You can access the full list of server locations by clicking ‘Change Server’ below your current location. These don’t seem to be ordered in any particular way, but we really like that you can see the server load and predicted latency before you choose which one to connect to. There’s even a few tips on how to choose the best server at the bottom of the screen, which is great for VPN newbies.
When you’re connected, you’ll be able to see a few speed stats about your current location, but judging by the results we saw in our performance tests, these aren’t accurate at all. It would be a much slicker experience if not for the ridiculous ads that we had to sit through every time we clicked out of the app or changed server – often with a five-second wait limit before being allowed to exit them.
Getting started with Proxy Master is as simple as downloading it from the Google Play Store. No need to provide your email address or set up a password, simply open up the software and you’re good to go. As we’ve seen with many other free providers, it does try and push you into the paid service before it lets you use the premium one, but simply click out of these prompts to get rid of them.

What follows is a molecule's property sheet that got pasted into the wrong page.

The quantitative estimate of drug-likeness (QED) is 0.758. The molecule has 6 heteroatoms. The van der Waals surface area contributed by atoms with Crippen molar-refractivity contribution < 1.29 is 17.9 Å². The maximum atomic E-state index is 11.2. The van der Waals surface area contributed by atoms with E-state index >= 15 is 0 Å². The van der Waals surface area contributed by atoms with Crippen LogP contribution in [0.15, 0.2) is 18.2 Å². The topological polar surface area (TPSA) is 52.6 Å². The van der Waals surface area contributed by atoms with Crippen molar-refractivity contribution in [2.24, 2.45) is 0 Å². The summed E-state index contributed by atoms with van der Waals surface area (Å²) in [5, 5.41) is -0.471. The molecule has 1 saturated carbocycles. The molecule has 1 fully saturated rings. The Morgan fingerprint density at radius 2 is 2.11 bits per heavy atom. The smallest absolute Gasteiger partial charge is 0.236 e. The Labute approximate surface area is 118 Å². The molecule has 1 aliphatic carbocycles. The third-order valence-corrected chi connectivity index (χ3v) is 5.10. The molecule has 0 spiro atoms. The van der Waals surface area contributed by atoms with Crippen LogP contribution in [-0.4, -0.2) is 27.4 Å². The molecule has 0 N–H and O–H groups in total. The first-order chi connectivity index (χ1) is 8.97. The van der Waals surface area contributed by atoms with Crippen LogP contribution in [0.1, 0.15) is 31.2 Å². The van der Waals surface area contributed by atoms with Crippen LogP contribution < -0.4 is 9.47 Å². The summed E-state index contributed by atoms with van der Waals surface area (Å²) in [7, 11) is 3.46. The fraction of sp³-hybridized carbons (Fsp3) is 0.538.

If you happen to encounter any issues while using Proxy Master, all we can say is good luck. Because the company doesn’t have a website there are absolutely no online resources, so that means no setup guides or troubleshooting tips. There’s a handful of FAQs on the app, but these are so basic we’re not even sure why they’ve been included.
The only way to contact the support team is via email (a Hotmail address, no less) but we’re yet to receive a response several days later. Leaving a review on the Google Play Store listing also seems to be an effective way of getting in touch, but you shouldn’t have to go to those lengths just to speak to a human being.
The Bottom Line
- Very good speeds on local connections
- Simple Android app
- Some servers working with Netflix
- Company has links to China
- Torrenting not permitted
- Virtually no customer support
- Incessant popup ads